Why the Conservancy Selected This Site
The Clinch and Powell Rivers are formed in the Appalachian Mountains of southwestern Virginia, and are considered the only ecologically intact (undammed) headwaters of the Tennessee River system.
Rare and endangered species abound here. The Clinch River sustains 48 imperiled and vulnerable animal species, including 29 varieties of rare freshwater mussels and 19 species of fish. Rare plants, mammals and birds also thrive along the river's edge.
Because of this concentration of rare animals, the Clinch River basin has been identified as the number-one hotspot in the U.S. for imperiled aquatic species.
Significantly, the Clinch Valley's land, water and natural resources also sustain human communities and their economies. The socioeconomic conditions of the area are defined by high unemployment and economic disparity. Our challenge is therefore to develop and promote economically compatible approaches to conservation that not only protect the Clinch River as a natural resource but also allow for its sustainable economic use. Declining water quality, a legacy of coal mining, and unsustainable agricultural practices are the primary threats to the Powell and the Clinch Rivers today.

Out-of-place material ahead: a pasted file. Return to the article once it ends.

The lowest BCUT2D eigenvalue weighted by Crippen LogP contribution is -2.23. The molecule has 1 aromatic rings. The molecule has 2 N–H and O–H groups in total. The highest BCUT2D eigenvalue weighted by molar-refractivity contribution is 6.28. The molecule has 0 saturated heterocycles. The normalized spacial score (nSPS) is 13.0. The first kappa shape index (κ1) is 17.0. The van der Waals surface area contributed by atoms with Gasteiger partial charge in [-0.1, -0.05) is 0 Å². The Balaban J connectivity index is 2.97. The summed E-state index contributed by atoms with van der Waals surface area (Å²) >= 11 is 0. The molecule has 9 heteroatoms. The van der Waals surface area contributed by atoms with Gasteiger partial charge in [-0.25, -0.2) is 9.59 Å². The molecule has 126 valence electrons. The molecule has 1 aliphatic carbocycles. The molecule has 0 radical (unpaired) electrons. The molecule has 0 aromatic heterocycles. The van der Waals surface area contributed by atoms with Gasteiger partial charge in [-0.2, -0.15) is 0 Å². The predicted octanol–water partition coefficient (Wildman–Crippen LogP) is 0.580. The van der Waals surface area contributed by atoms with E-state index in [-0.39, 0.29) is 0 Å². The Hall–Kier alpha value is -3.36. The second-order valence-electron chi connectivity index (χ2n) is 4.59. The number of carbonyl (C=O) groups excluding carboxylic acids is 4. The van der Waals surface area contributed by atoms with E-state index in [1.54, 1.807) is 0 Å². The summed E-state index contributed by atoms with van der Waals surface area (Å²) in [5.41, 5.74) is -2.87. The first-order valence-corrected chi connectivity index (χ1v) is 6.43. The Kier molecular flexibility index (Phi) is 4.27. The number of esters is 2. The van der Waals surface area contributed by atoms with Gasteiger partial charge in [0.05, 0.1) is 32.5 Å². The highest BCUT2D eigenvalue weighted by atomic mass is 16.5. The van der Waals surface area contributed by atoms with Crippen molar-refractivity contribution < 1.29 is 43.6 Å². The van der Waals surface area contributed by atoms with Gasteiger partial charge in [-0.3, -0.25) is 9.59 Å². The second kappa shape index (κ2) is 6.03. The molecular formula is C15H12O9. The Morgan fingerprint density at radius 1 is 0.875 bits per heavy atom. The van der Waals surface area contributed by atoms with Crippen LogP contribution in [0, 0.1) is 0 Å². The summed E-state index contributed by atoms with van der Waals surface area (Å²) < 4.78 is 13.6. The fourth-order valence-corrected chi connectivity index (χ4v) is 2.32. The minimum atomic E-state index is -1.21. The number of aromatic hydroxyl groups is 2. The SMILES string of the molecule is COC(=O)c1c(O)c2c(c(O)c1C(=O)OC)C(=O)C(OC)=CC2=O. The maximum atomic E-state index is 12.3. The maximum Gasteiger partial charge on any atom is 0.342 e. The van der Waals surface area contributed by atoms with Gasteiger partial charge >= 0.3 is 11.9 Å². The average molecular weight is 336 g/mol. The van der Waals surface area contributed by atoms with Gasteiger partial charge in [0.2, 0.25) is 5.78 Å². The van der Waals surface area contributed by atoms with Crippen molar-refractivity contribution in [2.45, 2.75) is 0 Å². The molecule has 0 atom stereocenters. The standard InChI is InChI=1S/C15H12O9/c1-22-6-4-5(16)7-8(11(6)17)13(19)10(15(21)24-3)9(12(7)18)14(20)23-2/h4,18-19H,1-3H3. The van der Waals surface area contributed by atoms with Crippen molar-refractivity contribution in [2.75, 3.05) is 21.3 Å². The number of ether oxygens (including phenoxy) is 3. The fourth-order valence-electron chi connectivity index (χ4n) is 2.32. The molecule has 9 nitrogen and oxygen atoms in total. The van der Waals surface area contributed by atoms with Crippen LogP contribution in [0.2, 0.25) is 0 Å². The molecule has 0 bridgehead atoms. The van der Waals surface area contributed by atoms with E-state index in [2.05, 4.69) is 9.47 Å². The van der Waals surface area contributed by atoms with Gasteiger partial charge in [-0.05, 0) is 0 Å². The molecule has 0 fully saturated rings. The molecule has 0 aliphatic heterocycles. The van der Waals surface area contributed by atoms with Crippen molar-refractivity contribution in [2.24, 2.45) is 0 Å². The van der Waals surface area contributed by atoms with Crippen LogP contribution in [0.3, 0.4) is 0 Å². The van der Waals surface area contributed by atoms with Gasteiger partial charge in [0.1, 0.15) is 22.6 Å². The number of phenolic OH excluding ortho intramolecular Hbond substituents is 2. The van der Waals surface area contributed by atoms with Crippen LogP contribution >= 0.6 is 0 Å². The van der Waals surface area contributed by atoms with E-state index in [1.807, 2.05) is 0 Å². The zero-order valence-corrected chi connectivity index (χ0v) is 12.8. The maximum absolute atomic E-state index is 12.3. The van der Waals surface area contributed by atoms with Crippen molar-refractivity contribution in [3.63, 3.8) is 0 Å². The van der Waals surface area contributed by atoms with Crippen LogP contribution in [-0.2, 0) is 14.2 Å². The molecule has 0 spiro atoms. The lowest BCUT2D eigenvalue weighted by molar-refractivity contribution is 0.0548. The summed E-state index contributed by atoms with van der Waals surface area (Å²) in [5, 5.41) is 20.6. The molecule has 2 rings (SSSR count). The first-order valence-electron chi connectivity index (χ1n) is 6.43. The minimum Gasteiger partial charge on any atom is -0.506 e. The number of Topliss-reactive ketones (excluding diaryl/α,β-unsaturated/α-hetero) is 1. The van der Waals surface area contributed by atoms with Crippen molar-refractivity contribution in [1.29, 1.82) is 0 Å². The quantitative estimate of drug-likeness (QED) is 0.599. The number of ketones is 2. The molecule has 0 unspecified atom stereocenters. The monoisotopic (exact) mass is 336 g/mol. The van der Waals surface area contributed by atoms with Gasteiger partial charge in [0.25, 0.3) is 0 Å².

35 varieties of freshwater mussels and 19 rare fish species call the Clinch River home, including the pygmy madtom, a tiny, endangered catfish that is found in only one other river — the Duck River.
What the Conservancy Has Done/Is Doing
Beginning in 1990, The Nature Conservancy targeted the watersheds of the Clinch and Powell rivers as part of the "Last Great Places" ecosystem conservation program. A joint project of the Virginia and Tennessee chapters, the Clinch Valley Program has seven staff members working from field offices in Abingdon, VA and Hancock County, TN. The Conservancy owns seven preserves in the Clinch Valley.
Actions taken by the Conservancy include: